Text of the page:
Top | Cooking with Denay
(post, Denay Davis)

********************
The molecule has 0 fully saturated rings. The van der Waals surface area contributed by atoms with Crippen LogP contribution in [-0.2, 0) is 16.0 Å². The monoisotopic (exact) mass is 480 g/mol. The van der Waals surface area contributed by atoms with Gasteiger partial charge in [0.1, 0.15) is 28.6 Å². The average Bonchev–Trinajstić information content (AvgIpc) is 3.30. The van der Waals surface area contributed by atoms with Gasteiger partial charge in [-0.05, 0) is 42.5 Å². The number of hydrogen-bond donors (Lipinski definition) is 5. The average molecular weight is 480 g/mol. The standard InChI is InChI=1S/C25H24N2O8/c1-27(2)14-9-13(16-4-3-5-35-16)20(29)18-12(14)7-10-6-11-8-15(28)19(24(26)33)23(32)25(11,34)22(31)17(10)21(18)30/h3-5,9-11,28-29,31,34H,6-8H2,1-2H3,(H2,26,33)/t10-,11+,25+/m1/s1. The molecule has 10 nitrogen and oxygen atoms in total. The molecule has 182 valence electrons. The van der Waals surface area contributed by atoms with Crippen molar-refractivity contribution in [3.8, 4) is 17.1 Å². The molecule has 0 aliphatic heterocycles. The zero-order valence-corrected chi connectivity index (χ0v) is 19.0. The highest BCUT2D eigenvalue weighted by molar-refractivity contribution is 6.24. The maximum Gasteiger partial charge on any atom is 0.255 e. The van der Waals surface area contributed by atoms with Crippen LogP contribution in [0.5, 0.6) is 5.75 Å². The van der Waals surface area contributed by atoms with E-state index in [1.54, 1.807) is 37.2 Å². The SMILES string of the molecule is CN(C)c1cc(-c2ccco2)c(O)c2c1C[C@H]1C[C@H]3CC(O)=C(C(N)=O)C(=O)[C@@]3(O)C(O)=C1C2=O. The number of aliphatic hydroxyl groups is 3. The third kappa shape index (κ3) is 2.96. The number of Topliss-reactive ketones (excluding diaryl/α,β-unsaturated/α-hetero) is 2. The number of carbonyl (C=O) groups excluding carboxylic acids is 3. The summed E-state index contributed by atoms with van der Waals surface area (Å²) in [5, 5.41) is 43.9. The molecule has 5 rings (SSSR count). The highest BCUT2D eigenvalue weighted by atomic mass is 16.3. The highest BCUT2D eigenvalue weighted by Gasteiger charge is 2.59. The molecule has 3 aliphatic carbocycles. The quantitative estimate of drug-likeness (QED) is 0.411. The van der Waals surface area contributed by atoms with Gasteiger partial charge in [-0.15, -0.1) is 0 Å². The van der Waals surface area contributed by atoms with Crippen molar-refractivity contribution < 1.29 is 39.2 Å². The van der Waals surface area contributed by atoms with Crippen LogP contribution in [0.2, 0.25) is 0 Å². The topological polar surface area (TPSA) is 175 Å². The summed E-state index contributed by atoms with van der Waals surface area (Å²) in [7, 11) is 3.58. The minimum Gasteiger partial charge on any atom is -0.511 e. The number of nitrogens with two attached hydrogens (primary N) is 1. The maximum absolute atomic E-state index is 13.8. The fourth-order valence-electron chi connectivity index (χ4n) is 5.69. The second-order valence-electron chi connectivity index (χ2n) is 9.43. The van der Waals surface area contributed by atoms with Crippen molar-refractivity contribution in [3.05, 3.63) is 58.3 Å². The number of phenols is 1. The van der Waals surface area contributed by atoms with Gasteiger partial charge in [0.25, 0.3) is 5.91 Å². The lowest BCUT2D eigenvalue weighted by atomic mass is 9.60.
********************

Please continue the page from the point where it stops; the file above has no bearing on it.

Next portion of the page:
A surprising thing is happening across America; foodies are trying their hand at baking from home to not only make extra income but sell unique delicious food products in their community, building a brand and giving major distributors some much needed competition. Today food crafters have more options when it comes to selling their specialty foods, and consumers are seeking out the unusual products that compliment their daily meals. Visit any food cooperative, farmers market, or street food festival and you are bound to run across pickled okra, chocolate truffle cupcakes and hot pepper cheese bread. The popular trend is to buy local, from local vendors enjoying foods that literally come from the vendor’s kitchen to your dining table. The owner of the Turtle Box Bakery, Abraham Palmer of Carrboro, North Carolina not only mills some of his own wheat, but bakes amazing bread. It is apparent that dedicated home-based bakers like Abraham are working diligently to not only make a difference in their community by offering quality products, but introduce consumers to how products are made from the ground up. There are home-based bakers that craft kitchens so they can created a bakery business operated solely from their home kitchen. These food crafters have no intention of operating a traditional bakery and prefer to build a loyal group of customers that will purchase their baked goods allow them to use grassroots efforts in spreading the word. It’s back to the basics for these food entrepreneurs. It’s a little known fact, but there is some benefit to starting out small and growing your business one customer at a time, keeping firm control of what you make and how you make it. One of the easiest food businesses to start if you live in a state that allows home food processing is baked goods. They are potentially low risk and depending on where you sell your goods or how you allow consumers to order products, can be moved from kitchen to customer quickly. The top 10 states that offer cottage laws that not only permit but promote home-based baking and food processing include: 1. Indiana 2. Iowa 3. New Hampshire 4. North Carolina 5. Ohio 6. Utah 7. Vermont 8. Virginia 9. Washington 10. Wyoming Additional states that have jumped on the bandwagon include: Alabama, New Mexico and Michigan, with several others allowing only farmers to produce products for sale at the local state sponsored farmers market. For anyone interested in relocating to a new state and starting a home-based business that involves food processing or making potentially non-hazardous food products the states above may be locations of interest. The unstable job market has forced many entrepreneurial spirits to seek out relocation considerations that offer options as far as working from home and making extra income for the family. Like all home-based businesses food processing does not come without its challenges since your home kitchen may need to be inspected and you will have additional cost which include liability insurance, packaging, labels and the expense of delivery; but for those who love food and want to share their gourmet specialties with their community this is an option. There are other states that have modified cottage laws that allow home food production of non hazardous food for farmers only, or for food sold at state sponsored facilities. It is interesting to not that the cottage food industry is changing for the better. It seems the need to find employment is directing those who want to flex their culinary skills down the food entrepreneurship path and there is really no way of telling where you might end up. It is important for food crafters to know however that following the rules and regulations of their state and local governments is instrumental in keeping the public safe and producing a quality product. So the next time someone suggest that you should sell that biscotti or those double fudge chocolate truffle cupcakes or you decide to raise money for paying off that credit card you really need to burn, see if your state has a cottage law and if so, start baking.